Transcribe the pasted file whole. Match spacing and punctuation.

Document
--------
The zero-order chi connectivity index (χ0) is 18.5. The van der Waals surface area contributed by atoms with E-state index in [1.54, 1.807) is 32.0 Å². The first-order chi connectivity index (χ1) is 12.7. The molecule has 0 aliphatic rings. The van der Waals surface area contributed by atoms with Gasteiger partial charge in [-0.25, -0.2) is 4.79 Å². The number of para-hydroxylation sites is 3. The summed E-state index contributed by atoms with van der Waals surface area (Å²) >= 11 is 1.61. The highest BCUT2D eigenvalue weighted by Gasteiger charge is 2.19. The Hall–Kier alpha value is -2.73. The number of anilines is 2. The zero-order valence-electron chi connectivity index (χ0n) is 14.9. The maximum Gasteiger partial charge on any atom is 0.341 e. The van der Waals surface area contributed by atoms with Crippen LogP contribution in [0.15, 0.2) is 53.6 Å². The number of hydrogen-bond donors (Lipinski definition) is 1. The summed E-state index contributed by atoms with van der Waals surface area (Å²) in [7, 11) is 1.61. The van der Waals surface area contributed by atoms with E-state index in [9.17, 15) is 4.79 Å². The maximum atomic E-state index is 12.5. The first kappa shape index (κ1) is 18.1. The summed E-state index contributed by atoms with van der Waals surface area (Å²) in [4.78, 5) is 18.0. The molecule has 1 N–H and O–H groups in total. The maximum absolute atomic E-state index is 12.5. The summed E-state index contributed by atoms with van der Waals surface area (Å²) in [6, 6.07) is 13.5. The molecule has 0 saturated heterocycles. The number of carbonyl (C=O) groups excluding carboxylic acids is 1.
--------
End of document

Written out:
The zero-order chi connectivity index (χ0) is 18.5. The van der Waals surface area contributed by atoms with E-state index in [1.54, 1.807) is 32.0 Å². The first-order chi connectivity index (χ1) is 12.7. The molecule has 0 aliphatic rings. The van der Waals surface area contributed by atoms with Gasteiger partial charge in [-0.25, -0.2) is 4.79 Å². The number of para-hydroxylation sites is 3. The summed E-state index contributed by atoms with van der Waals surface area (Å²) >= 11 is 1.61. The highest BCUT2D eigenvalue weighted by Gasteiger charge is 2.19. The Hall–Kier alpha value is -2.73. The number of anilines is 2. The zero-order valence-electron chi connectivity index (χ0n) is 14.9. The maximum Gasteiger partial charge on any atom is 0.341 e. The van der Waals surface area contributed by atoms with Crippen LogP contribution in [0.15, 0.2) is 53.6 Å². The number of hydrogen-bond donors (Lipinski definition) is 1. The summed E-state index contributed by atoms with van der Waals surface area (Å²) in [7, 11) is 1.61. The van der Waals surface area contributed by atoms with E-state index in [9.17, 15) is 4.79 Å². The maximum atomic E-state index is 12.5. The first kappa shape index (κ1) is 18.1. The summed E-state index contributed by atoms with van der Waals surface area (Å²) in [4.78, 5) is 18.0. The molecule has 1 N–H and O–H groups in total. The maximum absolute atomic E-state index is 12.5. The summed E-state index contributed by atoms with van der Waals surface area (Å²) in [6, 6.07) is 13.5. The molecule has 0 saturated heterocycles. The number of carbonyl (C=O) groups excluding carboxylic acids is 1.